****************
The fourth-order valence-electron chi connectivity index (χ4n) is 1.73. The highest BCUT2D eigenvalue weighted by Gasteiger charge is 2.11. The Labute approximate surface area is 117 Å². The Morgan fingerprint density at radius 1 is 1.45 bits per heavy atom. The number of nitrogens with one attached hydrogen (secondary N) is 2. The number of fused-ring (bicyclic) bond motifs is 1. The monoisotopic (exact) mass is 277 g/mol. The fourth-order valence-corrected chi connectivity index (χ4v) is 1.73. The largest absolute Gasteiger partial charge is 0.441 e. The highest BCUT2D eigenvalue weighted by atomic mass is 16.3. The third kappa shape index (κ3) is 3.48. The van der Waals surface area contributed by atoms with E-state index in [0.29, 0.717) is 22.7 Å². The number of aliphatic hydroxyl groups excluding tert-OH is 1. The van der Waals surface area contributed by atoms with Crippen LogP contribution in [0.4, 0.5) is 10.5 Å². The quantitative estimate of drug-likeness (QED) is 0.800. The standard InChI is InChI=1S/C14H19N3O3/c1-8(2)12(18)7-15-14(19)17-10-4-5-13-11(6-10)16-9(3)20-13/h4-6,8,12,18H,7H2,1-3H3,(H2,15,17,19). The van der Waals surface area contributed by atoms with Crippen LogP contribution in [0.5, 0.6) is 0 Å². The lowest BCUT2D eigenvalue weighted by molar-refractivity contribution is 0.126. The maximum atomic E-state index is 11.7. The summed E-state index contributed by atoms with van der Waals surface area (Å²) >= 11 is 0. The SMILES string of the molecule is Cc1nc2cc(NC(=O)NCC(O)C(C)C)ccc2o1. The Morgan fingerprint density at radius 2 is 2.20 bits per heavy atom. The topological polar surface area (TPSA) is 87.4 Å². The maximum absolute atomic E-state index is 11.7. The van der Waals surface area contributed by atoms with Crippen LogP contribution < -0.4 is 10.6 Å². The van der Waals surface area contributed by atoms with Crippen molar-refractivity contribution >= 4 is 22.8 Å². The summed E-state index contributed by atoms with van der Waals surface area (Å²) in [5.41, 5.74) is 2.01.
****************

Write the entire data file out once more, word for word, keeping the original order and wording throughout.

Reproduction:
The fourth-order valence-electron chi connectivity index (χ4n) is 1.73. The highest BCUT2D eigenvalue weighted by Gasteiger charge is 2.11. The Labute approximate surface area is 117 Å². The Morgan fingerprint density at radius 1 is 1.45 bits per heavy atom. The number of nitrogens with one attached hydrogen (secondary N) is 2. The number of fused-ring (bicyclic) bond motifs is 1. The monoisotopic (exact) mass is 277 g/mol. The fourth-order valence-corrected chi connectivity index (χ4v) is 1.73. The largest absolute Gasteiger partial charge is 0.441 e. The highest BCUT2D eigenvalue weighted by atomic mass is 16.3. The third kappa shape index (κ3) is 3.48. The van der Waals surface area contributed by atoms with E-state index in [0.29, 0.717) is 22.7 Å². The number of aliphatic hydroxyl groups excluding tert-OH is 1. The van der Waals surface area contributed by atoms with Crippen LogP contribution in [0.4, 0.5) is 10.5 Å². The quantitative estimate of drug-likeness (QED) is 0.800. The standard InChI is InChI=1S/C14H19N3O3/c1-8(2)12(18)7-15-14(19)17-10-4-5-13-11(6-10)16-9(3)20-13/h4-6,8,12,18H,7H2,1-3H3,(H2,15,17,19). The van der Waals surface area contributed by atoms with Crippen LogP contribution in [0.5, 0.6) is 0 Å². The lowest BCUT2D eigenvalue weighted by molar-refractivity contribution is 0.126. The maximum atomic E-state index is 11.7. The summed E-state index contributed by atoms with van der Waals surface area (Å²) >= 11 is 0. The SMILES string of the molecule is Cc1nc2cc(NC(=O)NCC(O)C(C)C)ccc2o1. The Morgan fingerprint density at radius 2 is 2.20 bits per heavy atom. The topological polar surface area (TPSA) is 87.4 Å². The maximum absolute atomic E-state index is 11.7. The van der Waals surface area contributed by atoms with Crippen LogP contribution < -0.4 is 10.6 Å². The van der Waals surface area contributed by atoms with Crippen molar-refractivity contribution >= 4 is 22.8 Å². The summed E-state index contributed by atoms with van der Waals surface area (Å²) in [5.41, 5.74) is 2.01.